By Pat Anson, PNN Editor
Public health officials in the Seattle area are warning about a spike in fentanyl-related overdoses that have killed at least 141 people in King County since June. As in other parts of the country, many of the deaths involve counterfeit oxycodone pills laced with illicit fentanyl.
Three of the recent overdose victims in King County are high school students who took blue counterfeit pills stamped with an “M” and a “30” – distinctive markings for 30mg oxycodone tablets that are known on the street as “Mexican Oxy” or “M30.”
“Teenagers who are not heroin users are overdosing and dying,” said Brad Finegood of Public Health – Seattle & King County. “Do not consume any pill that you do not directly receive from a pharmacy or your prescriber. Pills purchased online are not safe.”
Gabriel Lilienthal, a 17-year-old student at Ballard High School in Seattle, died Sept. 29 from a fentanyl overdose.
“Gabe died from a fake OxyContin called an M30,” the teen’s stepfather, Dr. Jedediah Kaufman, a surgeon, told The Seattle Times. “With fentanyl, it takes almost nothing to overdose. That’s really why fentanyl is a death drug.”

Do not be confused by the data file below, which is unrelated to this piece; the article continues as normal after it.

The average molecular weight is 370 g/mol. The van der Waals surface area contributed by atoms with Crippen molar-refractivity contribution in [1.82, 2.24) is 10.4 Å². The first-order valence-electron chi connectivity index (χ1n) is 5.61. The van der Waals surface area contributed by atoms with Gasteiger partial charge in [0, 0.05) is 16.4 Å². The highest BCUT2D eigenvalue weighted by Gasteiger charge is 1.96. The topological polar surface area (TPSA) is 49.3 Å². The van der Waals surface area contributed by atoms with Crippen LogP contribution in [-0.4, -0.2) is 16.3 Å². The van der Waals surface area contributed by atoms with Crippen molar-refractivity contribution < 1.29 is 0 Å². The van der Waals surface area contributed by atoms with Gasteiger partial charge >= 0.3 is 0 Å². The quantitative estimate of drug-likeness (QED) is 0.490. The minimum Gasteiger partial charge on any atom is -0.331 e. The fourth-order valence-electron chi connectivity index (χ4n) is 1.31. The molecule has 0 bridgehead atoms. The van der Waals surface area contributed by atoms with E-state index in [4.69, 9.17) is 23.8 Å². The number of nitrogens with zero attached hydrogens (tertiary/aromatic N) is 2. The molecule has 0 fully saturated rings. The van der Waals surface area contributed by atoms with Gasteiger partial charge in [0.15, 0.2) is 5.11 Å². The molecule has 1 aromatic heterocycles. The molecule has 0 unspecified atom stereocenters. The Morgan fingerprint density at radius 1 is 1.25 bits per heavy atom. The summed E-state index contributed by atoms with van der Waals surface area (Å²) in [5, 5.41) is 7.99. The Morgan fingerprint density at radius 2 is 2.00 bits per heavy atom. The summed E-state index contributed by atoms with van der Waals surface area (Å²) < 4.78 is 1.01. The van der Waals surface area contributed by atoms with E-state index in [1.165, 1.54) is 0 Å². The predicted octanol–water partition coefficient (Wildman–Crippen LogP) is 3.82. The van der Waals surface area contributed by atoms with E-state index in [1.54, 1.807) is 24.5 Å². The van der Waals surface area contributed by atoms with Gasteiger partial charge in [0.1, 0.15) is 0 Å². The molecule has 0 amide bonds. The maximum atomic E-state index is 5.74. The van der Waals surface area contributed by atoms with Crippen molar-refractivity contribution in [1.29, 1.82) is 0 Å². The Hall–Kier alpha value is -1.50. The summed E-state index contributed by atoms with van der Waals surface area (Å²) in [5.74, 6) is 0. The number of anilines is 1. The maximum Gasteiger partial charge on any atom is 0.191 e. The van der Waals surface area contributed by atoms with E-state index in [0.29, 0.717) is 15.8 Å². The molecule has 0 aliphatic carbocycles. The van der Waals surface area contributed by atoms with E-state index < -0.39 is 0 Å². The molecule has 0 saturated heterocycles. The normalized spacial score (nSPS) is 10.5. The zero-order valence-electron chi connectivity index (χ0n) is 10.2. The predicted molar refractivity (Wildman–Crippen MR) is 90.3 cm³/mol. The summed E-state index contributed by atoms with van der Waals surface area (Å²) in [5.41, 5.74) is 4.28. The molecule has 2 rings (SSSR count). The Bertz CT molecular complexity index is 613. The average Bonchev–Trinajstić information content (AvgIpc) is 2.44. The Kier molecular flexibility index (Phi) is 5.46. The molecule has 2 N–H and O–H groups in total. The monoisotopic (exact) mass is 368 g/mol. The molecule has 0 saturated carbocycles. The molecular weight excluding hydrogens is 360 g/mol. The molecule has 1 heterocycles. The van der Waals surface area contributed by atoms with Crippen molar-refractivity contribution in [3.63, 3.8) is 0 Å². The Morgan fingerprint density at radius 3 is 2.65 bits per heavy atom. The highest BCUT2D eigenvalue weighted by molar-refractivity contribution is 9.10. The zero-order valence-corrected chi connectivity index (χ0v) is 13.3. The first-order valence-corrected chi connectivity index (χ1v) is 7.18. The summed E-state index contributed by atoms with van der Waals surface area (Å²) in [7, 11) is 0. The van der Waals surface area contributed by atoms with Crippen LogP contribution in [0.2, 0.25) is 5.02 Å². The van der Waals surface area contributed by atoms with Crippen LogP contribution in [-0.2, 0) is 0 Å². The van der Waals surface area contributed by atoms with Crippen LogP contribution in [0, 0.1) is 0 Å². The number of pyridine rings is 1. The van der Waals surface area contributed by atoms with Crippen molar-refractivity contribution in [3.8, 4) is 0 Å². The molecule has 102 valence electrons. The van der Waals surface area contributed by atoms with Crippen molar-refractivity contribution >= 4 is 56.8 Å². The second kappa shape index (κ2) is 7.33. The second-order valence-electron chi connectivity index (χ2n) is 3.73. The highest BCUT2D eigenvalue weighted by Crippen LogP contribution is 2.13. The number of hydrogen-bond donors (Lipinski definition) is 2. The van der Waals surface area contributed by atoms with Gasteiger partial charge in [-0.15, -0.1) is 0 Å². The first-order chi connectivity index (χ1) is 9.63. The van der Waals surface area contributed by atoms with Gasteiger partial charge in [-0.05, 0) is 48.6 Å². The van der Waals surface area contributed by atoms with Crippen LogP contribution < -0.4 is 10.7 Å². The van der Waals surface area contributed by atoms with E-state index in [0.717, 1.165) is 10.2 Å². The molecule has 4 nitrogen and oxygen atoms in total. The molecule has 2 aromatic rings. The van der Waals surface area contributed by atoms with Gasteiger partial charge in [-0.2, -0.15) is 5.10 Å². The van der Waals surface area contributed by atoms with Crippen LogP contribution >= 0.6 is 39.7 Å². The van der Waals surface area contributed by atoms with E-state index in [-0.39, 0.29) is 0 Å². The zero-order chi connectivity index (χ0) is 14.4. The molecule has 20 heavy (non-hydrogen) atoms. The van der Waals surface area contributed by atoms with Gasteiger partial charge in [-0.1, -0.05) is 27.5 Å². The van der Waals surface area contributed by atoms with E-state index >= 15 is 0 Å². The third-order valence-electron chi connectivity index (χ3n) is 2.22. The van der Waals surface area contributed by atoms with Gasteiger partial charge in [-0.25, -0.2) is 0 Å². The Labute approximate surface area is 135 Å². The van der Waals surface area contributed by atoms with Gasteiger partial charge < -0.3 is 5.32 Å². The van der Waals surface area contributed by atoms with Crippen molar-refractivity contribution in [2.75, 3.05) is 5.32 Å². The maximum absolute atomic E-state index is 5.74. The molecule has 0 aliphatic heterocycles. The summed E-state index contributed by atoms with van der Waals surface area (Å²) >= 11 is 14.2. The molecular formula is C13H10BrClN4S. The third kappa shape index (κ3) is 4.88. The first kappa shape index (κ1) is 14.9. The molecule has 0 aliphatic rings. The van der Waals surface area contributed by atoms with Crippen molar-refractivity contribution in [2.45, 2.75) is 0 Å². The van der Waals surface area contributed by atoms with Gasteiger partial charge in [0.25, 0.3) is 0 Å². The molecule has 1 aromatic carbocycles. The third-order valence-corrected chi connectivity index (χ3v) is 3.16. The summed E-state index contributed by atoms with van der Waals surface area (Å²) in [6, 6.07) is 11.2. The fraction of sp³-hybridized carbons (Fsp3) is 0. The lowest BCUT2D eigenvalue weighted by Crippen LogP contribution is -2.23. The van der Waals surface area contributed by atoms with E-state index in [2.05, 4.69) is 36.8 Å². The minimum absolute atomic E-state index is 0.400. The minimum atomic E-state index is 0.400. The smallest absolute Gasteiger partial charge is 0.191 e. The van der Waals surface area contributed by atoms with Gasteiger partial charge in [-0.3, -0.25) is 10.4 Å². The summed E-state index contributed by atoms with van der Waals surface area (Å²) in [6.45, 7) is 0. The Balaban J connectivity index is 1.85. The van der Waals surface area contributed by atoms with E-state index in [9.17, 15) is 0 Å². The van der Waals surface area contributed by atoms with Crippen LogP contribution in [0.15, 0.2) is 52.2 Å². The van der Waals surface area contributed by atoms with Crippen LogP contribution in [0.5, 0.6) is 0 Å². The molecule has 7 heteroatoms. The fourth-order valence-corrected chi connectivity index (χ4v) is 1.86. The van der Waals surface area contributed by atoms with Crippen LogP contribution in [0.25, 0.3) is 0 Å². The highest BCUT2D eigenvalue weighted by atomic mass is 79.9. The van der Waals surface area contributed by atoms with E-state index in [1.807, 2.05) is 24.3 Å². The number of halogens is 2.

Fentanyl is 50 to 100 times more potent than morphine. It is prescribed legally to treat severe pain, but in recent years illicit fentanyl has become a scourge on the black market, where it is often mixed with heroin and cocaine or used in the production of counterfeit pills. Illicit drug users often have no idea what they’re buying.
As PNN has reported, counterfeit oxycodone pills laced with fentanyl are appearing across the country and have been linked to hundreds of deaths. Yet this emerging public health problem gets scant attention from federal health officials, who are currently focused on an outbreak of lung illnesses associated with vaping that has resulted in 18 deaths.
‘Enough to Kill San Diego’
In San Diego last month, DEA agents found five pounds of pure fentanyl in the apartment of Gregory Bodemer, a former chemistry professor who died of a fentanyl overdose. Prosecutors say that amount of fentanyl was “enough to kill the city of San Diego” or about 1.5 million people.
Also found in Bodemer’s apartment was carfentanil, an even more powerful derivative of fentanyl, along with a pill press, powders, liquids and dyes used in the manufacture of counterfeit medication.
Bodemer’s body was found in his apartment Sept. 27. Rose Griffin, a woman who also overdosed at the apartment and recovered, has been charged with drug possession and distribution.
Bodemer was an adjunct chemistry professor at Cuyamaca College in 2016. He had previously worked as a chemistry instructor at the U.S. Naval Academy in Annapolis, Maryland.